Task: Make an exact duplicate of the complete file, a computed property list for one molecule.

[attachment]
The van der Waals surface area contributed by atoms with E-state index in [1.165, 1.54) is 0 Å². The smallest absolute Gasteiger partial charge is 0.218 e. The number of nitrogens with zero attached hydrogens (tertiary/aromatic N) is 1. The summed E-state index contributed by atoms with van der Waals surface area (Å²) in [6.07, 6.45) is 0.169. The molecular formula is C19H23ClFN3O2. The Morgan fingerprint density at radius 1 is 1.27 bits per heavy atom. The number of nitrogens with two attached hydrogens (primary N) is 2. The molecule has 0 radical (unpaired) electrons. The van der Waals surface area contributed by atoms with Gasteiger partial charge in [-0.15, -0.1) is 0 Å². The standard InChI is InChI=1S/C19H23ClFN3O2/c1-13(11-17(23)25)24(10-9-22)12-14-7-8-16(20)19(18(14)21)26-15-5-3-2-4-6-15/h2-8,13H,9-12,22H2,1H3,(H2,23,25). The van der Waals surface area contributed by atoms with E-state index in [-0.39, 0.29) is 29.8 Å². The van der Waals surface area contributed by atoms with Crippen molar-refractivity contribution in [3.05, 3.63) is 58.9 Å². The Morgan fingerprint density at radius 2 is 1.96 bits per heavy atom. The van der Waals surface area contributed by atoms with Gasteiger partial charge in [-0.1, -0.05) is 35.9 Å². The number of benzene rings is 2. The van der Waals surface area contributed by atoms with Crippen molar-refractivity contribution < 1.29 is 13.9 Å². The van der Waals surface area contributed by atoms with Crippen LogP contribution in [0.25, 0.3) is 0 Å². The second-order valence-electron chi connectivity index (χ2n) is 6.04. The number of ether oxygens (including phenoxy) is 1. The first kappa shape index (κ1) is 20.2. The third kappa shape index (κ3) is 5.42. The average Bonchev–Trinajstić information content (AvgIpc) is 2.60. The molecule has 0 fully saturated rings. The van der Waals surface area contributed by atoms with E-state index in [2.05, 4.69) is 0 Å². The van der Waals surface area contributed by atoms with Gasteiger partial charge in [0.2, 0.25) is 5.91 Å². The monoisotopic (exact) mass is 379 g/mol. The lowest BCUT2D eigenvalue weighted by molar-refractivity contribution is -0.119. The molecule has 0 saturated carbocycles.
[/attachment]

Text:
The van der Waals surface area contributed by atoms with E-state index in [1.165, 1.54) is 0 Å². The smallest absolute Gasteiger partial charge is 0.218 e. The number of nitrogens with zero attached hydrogens (tertiary/aromatic N) is 1. The summed E-state index contributed by atoms with van der Waals surface area (Å²) in [6.07, 6.45) is 0.169. The molecular formula is C19H23ClFN3O2. The Morgan fingerprint density at radius 1 is 1.27 bits per heavy atom. The number of nitrogens with two attached hydrogens (primary N) is 2. The molecule has 0 radical (unpaired) electrons. The van der Waals surface area contributed by atoms with Gasteiger partial charge in [-0.15, -0.1) is 0 Å². The standard InChI is InChI=1S/C19H23ClFN3O2/c1-13(11-17(23)25)24(10-9-22)12-14-7-8-16(20)19(18(14)21)26-15-5-3-2-4-6-15/h2-8,13H,9-12,22H2,1H3,(H2,23,25). The van der Waals surface area contributed by atoms with E-state index in [-0.39, 0.29) is 29.8 Å². The van der Waals surface area contributed by atoms with Crippen molar-refractivity contribution in [3.05, 3.63) is 58.9 Å². The Morgan fingerprint density at radius 2 is 1.96 bits per heavy atom. The van der Waals surface area contributed by atoms with Gasteiger partial charge in [-0.1, -0.05) is 35.9 Å². The number of benzene rings is 2. The van der Waals surface area contributed by atoms with Crippen molar-refractivity contribution < 1.29 is 13.9 Å². The van der Waals surface area contributed by atoms with Crippen LogP contribution in [0.25, 0.3) is 0 Å². The second-order valence-electron chi connectivity index (χ2n) is 6.04. The number of ether oxygens (including phenoxy) is 1. The first kappa shape index (κ1) is 20.2. The third kappa shape index (κ3) is 5.42. The average Bonchev–Trinajstić information content (AvgIpc) is 2.60. The molecule has 0 fully saturated rings. The van der Waals surface area contributed by atoms with E-state index in [2.05, 4.69) is 0 Å². The van der Waals surface area contributed by atoms with Gasteiger partial charge in [0.2, 0.25) is 5.91 Å². The monoisotopic (exact) mass is 379 g/mol. The lowest BCUT2D eigenvalue weighted by molar-refractivity contribution is -0.119. The molecule has 0 saturated carbocycles.